Release date
September 18, 2004
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Life in Its Fullness HIV and AIDS Project

September 18, 2004, —

Laura's Story

"I am Laura. I am 22 and I am from Gualaceo. I have a 7-year-old son. Since April I have been attending the Gualaceo's Counseling Center every week and I have received support during my depression. Thanks to that support I am now able to tell you my story.

Laura meets with a counselor.

Laura, a beneficiary of the Life in its Fullness HIV and AIDS project, meets with a counselor.

At the age of four a very close relative raped me. Since the age of 14 I have engaged in dangerous behaviors that could increase my chance of getting HIV and AIDS such as drinking, doing drugs and having casual sexual relations with other people. This was normal in my life and on many occasions my child has seen me use drugs.

Some friends insisted that I could get fatally infected and I decided to go to Gualaceo's center. I didn't have any faith in the center, as I didn't think they could help me, but with time I became involved and without realizing it the sessions became increasingly important to me.

I learned that drugs and unrestricted sexual relations could cause unplanned pregnancies and infect me with fatal diseases. Now I have accepted my problems of depression, alcoholism and drugs and I am receiving psychological treatment in the center — I am also receiving medicines provided by another institution. I was tested for AIDS, and fortunately the test results were negative.

I think that now I am more conscious about what I do with my free time, and I dedicate my time to my son. He also visits the center and receives help with his homework. I am still fighting depression and bad habits, but staff have explained that if I am patient and continue treatment, I will overcome this in time."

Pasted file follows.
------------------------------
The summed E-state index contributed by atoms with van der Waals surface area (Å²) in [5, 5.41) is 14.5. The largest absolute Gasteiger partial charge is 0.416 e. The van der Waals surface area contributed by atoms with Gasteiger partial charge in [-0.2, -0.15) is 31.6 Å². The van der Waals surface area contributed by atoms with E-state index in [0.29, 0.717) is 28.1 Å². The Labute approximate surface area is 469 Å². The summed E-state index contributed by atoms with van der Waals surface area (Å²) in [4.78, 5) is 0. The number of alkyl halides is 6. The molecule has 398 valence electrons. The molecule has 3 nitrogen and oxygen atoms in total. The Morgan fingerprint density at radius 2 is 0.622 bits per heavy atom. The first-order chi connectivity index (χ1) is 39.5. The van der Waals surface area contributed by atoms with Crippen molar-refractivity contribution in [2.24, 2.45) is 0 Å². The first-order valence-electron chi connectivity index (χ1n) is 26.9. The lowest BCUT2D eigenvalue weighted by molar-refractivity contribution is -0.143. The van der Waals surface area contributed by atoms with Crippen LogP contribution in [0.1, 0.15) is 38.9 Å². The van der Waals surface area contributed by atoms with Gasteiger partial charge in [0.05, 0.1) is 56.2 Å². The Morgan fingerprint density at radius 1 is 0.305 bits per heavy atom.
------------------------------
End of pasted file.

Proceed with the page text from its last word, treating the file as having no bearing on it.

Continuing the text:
How Do We Do This Project and What Are Our Accomplishments to Date?

The "Life in its Fullness" project is implemented by the Guazhalán Foundation in the Cuenca Archdiocese. It targets vulnerable groups such as adolescents and women and works out of two centers.

The Youth Information Center in Gualaceo

This center helps adolescents: a) identify their risky behaviors and receive help changing them; b) receive information about health units where they can access complementary services; c) receive access to electronic information (i.e. the Internet); and, d) receive access to planning in coordination with other anonymous HIV testing centers.

The Anonymous Counseling and Serology Center in Cuenca

The Anonymous Counseling and Serology Center is the first of its kind in the country. It concentrates on a) prevention activities including workshops, interpersonal and group education and support groups; b) anonymous testing in coordination with the Azuay Provincial Health Office; and, c) emotional and psychological support for persons infected with HIV and their families, as well as the adoption and conservation of healthy life habits.

In 2002, 2,000 people benefited from this project.

Background of the Project

In 2001 the official number of people infected with HIV in Ecuador was 3,120; however, it is estimated that 20,000 people (or more) could be infected. The levels of infection in Ecuador can be managed with appropriate interventions and education.

Therefore, for 2002 CRS prioritized prevention, education, and attention initiatives to address AIDS in Ecuador and to avoid the "epidemic" levels that exist in other countries. HIV and AIDS projects are aimed at changing risky behaviors that influence transmission and also at avoiding discrimination against those infected with the virus.